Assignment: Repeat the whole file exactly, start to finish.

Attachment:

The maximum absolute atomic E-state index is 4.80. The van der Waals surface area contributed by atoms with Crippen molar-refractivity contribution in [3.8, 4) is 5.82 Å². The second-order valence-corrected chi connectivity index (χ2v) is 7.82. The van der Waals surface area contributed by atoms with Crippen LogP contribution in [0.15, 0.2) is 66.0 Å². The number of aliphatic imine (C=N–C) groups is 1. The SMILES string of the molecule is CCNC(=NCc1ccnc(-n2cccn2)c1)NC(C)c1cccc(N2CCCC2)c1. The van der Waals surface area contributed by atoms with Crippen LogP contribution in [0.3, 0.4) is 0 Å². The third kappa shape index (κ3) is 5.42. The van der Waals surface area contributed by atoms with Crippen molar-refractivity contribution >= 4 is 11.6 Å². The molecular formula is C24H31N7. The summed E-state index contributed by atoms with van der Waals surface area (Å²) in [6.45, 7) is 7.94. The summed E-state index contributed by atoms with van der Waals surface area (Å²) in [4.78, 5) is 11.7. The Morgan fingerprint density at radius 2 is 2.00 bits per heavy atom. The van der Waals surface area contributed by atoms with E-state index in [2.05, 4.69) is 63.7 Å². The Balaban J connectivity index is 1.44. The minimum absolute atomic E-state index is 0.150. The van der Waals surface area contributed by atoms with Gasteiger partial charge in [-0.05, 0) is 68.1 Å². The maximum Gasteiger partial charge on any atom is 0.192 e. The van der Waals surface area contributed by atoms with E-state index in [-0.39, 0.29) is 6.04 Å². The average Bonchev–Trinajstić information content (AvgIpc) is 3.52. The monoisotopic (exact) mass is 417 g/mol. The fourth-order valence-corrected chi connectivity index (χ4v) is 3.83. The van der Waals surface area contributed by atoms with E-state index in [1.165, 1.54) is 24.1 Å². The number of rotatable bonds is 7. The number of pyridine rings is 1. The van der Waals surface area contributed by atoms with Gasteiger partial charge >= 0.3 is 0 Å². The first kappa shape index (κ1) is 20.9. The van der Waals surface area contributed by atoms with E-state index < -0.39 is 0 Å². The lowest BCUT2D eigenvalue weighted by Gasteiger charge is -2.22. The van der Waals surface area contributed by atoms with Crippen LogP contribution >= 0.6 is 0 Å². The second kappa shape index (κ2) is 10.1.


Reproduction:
The maximum absolute atomic E-state index is 4.80. The van der Waals surface area contributed by atoms with Crippen molar-refractivity contribution in [3.8, 4) is 5.82 Å². The second-order valence-corrected chi connectivity index (χ2v) is 7.82. The van der Waals surface area contributed by atoms with Crippen LogP contribution in [0.15, 0.2) is 66.0 Å². The number of aliphatic imine (C=N–C) groups is 1. The SMILES string of the molecule is CCNC(=NCc1ccnc(-n2cccn2)c1)NC(C)c1cccc(N2CCCC2)c1. The van der Waals surface area contributed by atoms with Crippen LogP contribution in [0.3, 0.4) is 0 Å². The third kappa shape index (κ3) is 5.42. The van der Waals surface area contributed by atoms with Crippen molar-refractivity contribution >= 4 is 11.6 Å². The molecular formula is C24H31N7. The summed E-state index contributed by atoms with van der Waals surface area (Å²) in [6.45, 7) is 7.94. The summed E-state index contributed by atoms with van der Waals surface area (Å²) in [4.78, 5) is 11.7. The Morgan fingerprint density at radius 2 is 2.00 bits per heavy atom. The van der Waals surface area contributed by atoms with E-state index in [2.05, 4.69) is 63.7 Å². The Balaban J connectivity index is 1.44. The minimum absolute atomic E-state index is 0.150. The van der Waals surface area contributed by atoms with Gasteiger partial charge in [-0.05, 0) is 68.1 Å². The maximum Gasteiger partial charge on any atom is 0.192 e. The van der Waals surface area contributed by atoms with E-state index in [-0.39, 0.29) is 6.04 Å². The average Bonchev–Trinajstić information content (AvgIpc) is 3.52. The monoisotopic (exact) mass is 417 g/mol. The fourth-order valence-corrected chi connectivity index (χ4v) is 3.83. The van der Waals surface area contributed by atoms with E-state index in [1.165, 1.54) is 24.1 Å². The number of rotatable bonds is 7. The number of pyridine rings is 1. The van der Waals surface area contributed by atoms with Gasteiger partial charge >= 0.3 is 0 Å². The first kappa shape index (κ1) is 20.9. The van der Waals surface area contributed by atoms with E-state index < -0.39 is 0 Å². The lowest BCUT2D eigenvalue weighted by Gasteiger charge is -2.22. The van der Waals surface area contributed by atoms with Crippen LogP contribution >= 0.6 is 0 Å². The second kappa shape index (κ2) is 10.1.